Just over a month ago, things seemed promising in the General Assembly. Legislators from both sides raved over the unprecedented spirit of bipartisanship in the House, bipartisanship borne out of what was thought to be a sincere desire to create reasonable, effective and permanent reforms to Indiana's system of property taxation.
This week, that spirit of bipartisanship fell beside the wayside, when Senate Joint Resolution 1 was drastically changed in the House Ways and Means Committee.
Senate Joint Resolution 1 is a resolution carrying one of the primary components of Gov. Mitch Daniels' property tax plan: constitutionally protected caps on residential, rental and business properties at 1, 2 and 3 percent respectively.
The House had its own version of the resolution, House Joint Resolution 1, which also would have begun the process to constitutionally protect the governor's proposed property tax caps. Our version was called to the House floor for second reading but quickly withdrawn by Rep. William Crawford (D-Indianapolis), chairman of the Ways and Means Committee, rendering HJR 1 dead to further legislative action.
Many of us held out hope for SJR 1. House Democrats pledged early in the session to support the tax caps, but on Wednesday, they chose to forgo their commitment to see this resolution to passage in the form it was intended by the governor. The majority Democrats in the Ways and Means Committee abruptly amended the resolution so that the tax cap on residential property taxes would be based on a household's total income - not the home's assessed value.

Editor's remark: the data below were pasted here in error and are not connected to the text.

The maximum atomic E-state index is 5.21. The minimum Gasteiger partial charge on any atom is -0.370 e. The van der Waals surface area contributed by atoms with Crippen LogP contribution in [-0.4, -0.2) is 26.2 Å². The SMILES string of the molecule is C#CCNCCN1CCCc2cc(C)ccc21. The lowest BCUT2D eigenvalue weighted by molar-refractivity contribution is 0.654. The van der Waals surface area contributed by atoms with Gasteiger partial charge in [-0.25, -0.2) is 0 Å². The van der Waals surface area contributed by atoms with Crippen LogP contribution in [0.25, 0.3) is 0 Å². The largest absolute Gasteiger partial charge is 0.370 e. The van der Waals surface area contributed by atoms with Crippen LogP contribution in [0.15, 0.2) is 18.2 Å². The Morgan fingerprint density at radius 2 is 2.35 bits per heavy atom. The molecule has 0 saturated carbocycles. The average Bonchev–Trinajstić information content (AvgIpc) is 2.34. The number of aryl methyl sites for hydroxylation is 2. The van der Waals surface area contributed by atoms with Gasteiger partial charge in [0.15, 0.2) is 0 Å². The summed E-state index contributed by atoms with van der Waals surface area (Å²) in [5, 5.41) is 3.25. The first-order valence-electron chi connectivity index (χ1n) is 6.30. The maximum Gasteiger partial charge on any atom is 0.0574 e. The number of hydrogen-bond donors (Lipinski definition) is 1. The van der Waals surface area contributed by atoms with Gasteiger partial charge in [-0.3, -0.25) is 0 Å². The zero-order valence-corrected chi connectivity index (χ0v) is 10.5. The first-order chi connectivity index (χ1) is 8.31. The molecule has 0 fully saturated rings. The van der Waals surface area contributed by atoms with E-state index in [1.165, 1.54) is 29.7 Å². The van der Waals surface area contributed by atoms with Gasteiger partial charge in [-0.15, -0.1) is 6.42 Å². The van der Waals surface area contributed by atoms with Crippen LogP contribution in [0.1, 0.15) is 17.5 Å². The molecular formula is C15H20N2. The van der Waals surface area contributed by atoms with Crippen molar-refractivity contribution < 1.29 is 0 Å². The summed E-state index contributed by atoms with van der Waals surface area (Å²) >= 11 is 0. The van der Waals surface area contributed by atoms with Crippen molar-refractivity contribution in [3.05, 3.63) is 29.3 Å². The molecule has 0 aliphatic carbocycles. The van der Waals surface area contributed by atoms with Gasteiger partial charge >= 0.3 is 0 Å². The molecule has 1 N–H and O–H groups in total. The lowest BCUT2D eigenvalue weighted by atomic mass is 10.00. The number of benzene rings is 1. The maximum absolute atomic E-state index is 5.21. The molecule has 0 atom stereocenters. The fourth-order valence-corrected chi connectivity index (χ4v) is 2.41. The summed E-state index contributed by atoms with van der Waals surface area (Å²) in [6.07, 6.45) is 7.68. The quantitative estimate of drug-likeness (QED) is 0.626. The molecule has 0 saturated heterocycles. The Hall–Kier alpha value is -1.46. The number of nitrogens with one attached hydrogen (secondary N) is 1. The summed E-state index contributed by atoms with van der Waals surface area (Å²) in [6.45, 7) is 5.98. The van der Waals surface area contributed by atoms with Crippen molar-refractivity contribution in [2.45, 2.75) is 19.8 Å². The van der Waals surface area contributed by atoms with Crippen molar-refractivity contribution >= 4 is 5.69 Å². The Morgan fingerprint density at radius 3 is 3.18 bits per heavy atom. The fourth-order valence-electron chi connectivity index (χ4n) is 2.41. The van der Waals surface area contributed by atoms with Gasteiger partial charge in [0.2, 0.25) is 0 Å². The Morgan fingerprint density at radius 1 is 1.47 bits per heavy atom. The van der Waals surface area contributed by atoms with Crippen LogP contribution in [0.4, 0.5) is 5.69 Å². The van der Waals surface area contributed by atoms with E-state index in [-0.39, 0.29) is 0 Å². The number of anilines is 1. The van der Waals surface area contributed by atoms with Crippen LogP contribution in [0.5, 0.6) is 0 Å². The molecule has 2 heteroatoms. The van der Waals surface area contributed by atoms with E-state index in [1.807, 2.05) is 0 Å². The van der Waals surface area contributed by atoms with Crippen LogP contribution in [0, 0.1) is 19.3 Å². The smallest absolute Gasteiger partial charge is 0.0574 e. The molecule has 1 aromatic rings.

The proposal, made by Chairman Crawford passed 11-10, along party lines. Republicans voted against the amendment because there were no data available to forecast the results of this change on homeowners and Indiana's overall economic well being. What's more, many of us simply are philosophically opposed to a proposal that so closely resembles redistribution of wealth - an action that stands in stark contrast to America's democratic principles.
Later in the committee meeting, members voted on the resolution, and it passed. Republicans were forced to vote for the resolution in this new form we found incredibly unsatisfactory. Even in its awful form, SJR 1 is our only hope to pass the originally proposed constitutional amendment creating 1-, 2- and 3-percent tax caps to protect Hoosiers from exorbitant increases in the future.
Last month, the House overwhelmingly passed House Bill 1001, which reflected Gov. Daniels' plan. The governor's plan is in line with many of my own goals to effectively confront our property tax problem:
Passing a resolution for constitutionally protected tax caps is critical to our success this session for two reasons. First, history has shown that merely putting the caps into state law is not enough. Whenever this has been done, the general assembly has simply changed the law to increase the caps when budgets ran short. Second, the process to pass a constitutional amendment is lengthy and complicated. The resolution to pass such an amendment must pass two separately-elected general assemblies before heading to a ballot in the next general election. So, if we are able to pass SJR 1 this session and next session, it can be on the ballot for voters to decide in 2010, becoming law in 2011. If we are unable to pass SJR 1 in an acceptable form, then we lose even more critical time to protect Hoosier homeowners.
There is still time to do what is right for Hoosier taxpayers, and I remain committed to that goal: cut property taxes now and cap them forever!
Contact Rep. Thomas with questions or concerns through e-mail at email@example.com, by calling the Statehouse toll-free at 1-800-382-9841 or by writing him at the Statehouse, 200 W. Washington St, Indianapolis, IN 46204.